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“It’s a great day to be a Tar Heel” is a phrase you’ll often hear around Carolina, and for a good reason.
Every day, Tar Heels create a positive impact on the world by improving their communities and inspiring change through their talents. They’re artists, scientists, humanitarians, researchers and innovators doing extraordinary things.
Junior Sarah Paschal has spent the past two years training and performing with Carolina Jump Rope. The group competes against other universities and jump rope clubs from around the country and dazzles crowds with spins and flips.
When sophomore Enrique Rojas-Martinez joined the second cohort of the Carolina Latinx Center's Pulso Scholars last fall, he gained a support and mentorship network that will help him navigate the difficult path of becoming a doctor. The Pulso Scholar's program promotes academic and professional success among minority Carolina students interested in medical school and other health professions.
Hrishika Muthukrishnan and Pareen Bhagat recently partnered to design a fashion show that they said traced the progression of mental health perceptions within the South Asian community and shared the mental health journey many South Asian immigrants experience as they transition to life in the U.S.
Kenechukwu Uwajeh and Sherrod Crum founded the Black Entrepreneurs Initiative to promote, develop and connect Black student-entrepreneurs at Carolina.
As a member of the Carolina Beekeeping Club, physics major Addie Wilson is bringing awareness of our native pollinators to campus. Wilson and the club maintain hives on the roof of FedEx Global that can pollinate plants as far as the Coker Arboretum — providing for the flowers and plants across our campus.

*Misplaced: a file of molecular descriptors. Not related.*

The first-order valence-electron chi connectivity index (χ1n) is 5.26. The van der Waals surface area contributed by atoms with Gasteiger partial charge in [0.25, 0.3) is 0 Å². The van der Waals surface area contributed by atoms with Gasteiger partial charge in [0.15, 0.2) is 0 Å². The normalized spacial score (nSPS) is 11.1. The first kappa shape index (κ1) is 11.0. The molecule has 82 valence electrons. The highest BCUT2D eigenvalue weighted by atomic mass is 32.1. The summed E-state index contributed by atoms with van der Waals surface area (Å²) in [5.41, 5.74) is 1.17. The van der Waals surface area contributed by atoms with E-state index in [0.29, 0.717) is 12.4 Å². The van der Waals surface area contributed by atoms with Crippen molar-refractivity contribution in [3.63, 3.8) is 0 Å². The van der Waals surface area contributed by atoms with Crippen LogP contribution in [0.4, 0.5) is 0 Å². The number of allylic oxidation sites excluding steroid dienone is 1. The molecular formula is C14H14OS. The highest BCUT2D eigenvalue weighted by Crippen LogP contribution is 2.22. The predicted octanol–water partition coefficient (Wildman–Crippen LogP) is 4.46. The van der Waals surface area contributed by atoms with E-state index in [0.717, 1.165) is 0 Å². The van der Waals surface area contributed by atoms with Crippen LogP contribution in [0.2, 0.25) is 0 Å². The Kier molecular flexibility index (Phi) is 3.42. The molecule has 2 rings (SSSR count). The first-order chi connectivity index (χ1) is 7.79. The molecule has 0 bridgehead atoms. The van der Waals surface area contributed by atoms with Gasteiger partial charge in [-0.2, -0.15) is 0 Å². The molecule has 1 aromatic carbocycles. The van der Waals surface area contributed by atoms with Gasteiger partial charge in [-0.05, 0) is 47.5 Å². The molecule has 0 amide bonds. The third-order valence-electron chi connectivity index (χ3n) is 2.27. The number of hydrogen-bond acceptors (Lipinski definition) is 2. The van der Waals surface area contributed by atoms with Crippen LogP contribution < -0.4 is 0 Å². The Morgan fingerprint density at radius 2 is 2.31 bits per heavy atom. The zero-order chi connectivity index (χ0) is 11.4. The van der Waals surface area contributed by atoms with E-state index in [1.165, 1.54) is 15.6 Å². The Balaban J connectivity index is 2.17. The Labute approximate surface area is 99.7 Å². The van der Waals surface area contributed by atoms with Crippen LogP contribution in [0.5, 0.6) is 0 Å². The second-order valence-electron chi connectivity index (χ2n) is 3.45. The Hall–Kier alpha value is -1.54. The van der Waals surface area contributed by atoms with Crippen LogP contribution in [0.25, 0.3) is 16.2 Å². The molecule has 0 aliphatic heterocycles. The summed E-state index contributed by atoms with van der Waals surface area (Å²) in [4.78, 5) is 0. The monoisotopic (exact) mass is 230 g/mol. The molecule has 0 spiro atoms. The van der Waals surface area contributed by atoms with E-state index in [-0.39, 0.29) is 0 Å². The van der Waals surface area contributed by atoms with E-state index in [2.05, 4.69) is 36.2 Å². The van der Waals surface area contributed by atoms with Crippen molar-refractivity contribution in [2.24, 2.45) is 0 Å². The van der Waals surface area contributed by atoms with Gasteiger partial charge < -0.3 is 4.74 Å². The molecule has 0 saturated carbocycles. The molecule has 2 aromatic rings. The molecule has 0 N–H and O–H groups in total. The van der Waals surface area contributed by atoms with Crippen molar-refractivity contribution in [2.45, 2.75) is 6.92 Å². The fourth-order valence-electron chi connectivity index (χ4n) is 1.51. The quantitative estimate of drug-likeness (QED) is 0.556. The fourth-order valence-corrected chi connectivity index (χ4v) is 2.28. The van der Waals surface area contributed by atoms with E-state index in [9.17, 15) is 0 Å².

Amrutha Nandam was bullied in elementary and middle school for the way she walks and talks. As a Tar Heel, she founded the organization Special Needs Special People to foster what she didn’t have growing up: awareness and peer support.
More than 1,400 students volunteered with the Carolina Together Ambassadors and the Carolina COVID-19 Student Services Corps this spring, and collectively they logged more than 27,000 hours to help ensure that the Carolina community can live, learn and work safely on campus.
Victor Ilevbare wants to become an infectious disease physician so that he’ll be on the frontlines of the next pandemic. But before he jumps into the fight as a doctor, he is already doing what he can to help slow the spread of COVID-19 in North Carolina as part of the Carolina COVID-19 Student Services Corps.
Sophomore Malvika Choudhari took on a new role as a Carolina Together Ambassador during the spring semester in an effort to keep her friends and fellow Tar Heels safe and together in Chapel Hill.
Sophomore Ashlyn Clark has been volunteering for the Orange County Health Department, assessing the safety of drinking water and assisting with business outreach as part of the department's response to COVID-19.
Joey Lancellotti, a Carolina senior and a pitcher on the Tar Heels baseball team, turned a class project into a song that conveys the stories of pediatric cancer survivors from UNC Children’s Hospital.
Sophomore Samara Perez Labra spent the spring working on community development and revitalization initiatives at Habitat for Humanity of Orange County alongside Carolina alumnus Kevin Giff.
Aneesha Tucker has been dedicated to serving the community while at Carolina. Those countless hours of work were recognized earlier this year when the junior was awarded the 2021 MLK UNC Student Scholarship.